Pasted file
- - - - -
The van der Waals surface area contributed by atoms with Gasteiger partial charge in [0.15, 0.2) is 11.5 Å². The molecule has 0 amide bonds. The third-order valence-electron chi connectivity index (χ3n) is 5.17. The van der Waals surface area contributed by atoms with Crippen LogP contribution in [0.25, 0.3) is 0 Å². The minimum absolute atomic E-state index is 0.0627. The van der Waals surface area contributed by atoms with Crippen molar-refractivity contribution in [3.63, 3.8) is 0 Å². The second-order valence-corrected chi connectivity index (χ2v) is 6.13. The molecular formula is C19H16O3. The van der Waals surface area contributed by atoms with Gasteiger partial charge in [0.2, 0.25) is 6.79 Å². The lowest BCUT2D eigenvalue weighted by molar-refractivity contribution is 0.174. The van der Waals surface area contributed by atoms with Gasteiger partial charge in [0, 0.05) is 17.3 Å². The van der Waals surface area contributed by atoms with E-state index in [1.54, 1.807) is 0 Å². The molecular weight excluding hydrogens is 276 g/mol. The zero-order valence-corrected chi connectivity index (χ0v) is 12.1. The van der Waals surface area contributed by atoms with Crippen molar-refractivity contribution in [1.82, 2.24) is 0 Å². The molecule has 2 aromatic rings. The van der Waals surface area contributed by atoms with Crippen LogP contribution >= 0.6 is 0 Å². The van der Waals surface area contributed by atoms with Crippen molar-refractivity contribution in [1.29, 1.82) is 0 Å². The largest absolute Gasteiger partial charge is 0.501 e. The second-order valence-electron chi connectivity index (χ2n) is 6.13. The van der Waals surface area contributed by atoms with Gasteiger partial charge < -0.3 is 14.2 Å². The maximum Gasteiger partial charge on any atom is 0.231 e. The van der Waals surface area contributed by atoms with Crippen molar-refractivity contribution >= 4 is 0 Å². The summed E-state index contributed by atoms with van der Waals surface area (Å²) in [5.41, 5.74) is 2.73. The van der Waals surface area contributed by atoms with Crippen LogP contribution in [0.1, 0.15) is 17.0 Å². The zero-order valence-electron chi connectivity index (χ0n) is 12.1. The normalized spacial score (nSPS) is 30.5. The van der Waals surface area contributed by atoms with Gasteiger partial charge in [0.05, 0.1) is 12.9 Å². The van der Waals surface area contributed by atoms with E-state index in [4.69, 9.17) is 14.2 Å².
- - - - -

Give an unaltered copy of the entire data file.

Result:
The van der Waals surface area contributed by atoms with Gasteiger partial charge in [0.15, 0.2) is 11.5 Å². The molecule has 0 amide bonds. The third-order valence-electron chi connectivity index (χ3n) is 5.17. The van der Waals surface area contributed by atoms with Crippen LogP contribution in [0.25, 0.3) is 0 Å². The minimum absolute atomic E-state index is 0.0627. The van der Waals surface area contributed by atoms with Crippen molar-refractivity contribution in [3.63, 3.8) is 0 Å². The second-order valence-corrected chi connectivity index (χ2v) is 6.13. The molecular formula is C19H16O3. The van der Waals surface area contributed by atoms with Gasteiger partial charge in [0.2, 0.25) is 6.79 Å². The lowest BCUT2D eigenvalue weighted by molar-refractivity contribution is 0.174. The van der Waals surface area contributed by atoms with Gasteiger partial charge in [0, 0.05) is 17.3 Å². The van der Waals surface area contributed by atoms with E-state index in [1.54, 1.807) is 0 Å². The molecular weight excluding hydrogens is 276 g/mol. The zero-order valence-corrected chi connectivity index (χ0v) is 12.1. The van der Waals surface area contributed by atoms with Crippen molar-refractivity contribution in [1.82, 2.24) is 0 Å². The molecule has 2 aromatic rings. The van der Waals surface area contributed by atoms with Crippen LogP contribution >= 0.6 is 0 Å². The van der Waals surface area contributed by atoms with Crippen molar-refractivity contribution in [1.29, 1.82) is 0 Å². The largest absolute Gasteiger partial charge is 0.501 e. The second-order valence-electron chi connectivity index (χ2n) is 6.13. The van der Waals surface area contributed by atoms with Gasteiger partial charge < -0.3 is 14.2 Å². The maximum Gasteiger partial charge on any atom is 0.231 e. The van der Waals surface area contributed by atoms with Crippen molar-refractivity contribution >= 4 is 0 Å². The summed E-state index contributed by atoms with van der Waals surface area (Å²) in [5.41, 5.74) is 2.73. The van der Waals surface area contributed by atoms with Crippen LogP contribution in [0.1, 0.15) is 17.0 Å². The zero-order valence-electron chi connectivity index (χ0n) is 12.1. The normalized spacial score (nSPS) is 30.5. The van der Waals surface area contributed by atoms with Gasteiger partial charge in [0.05, 0.1) is 12.9 Å². The van der Waals surface area contributed by atoms with E-state index in [4.69, 9.17) is 14.2 Å².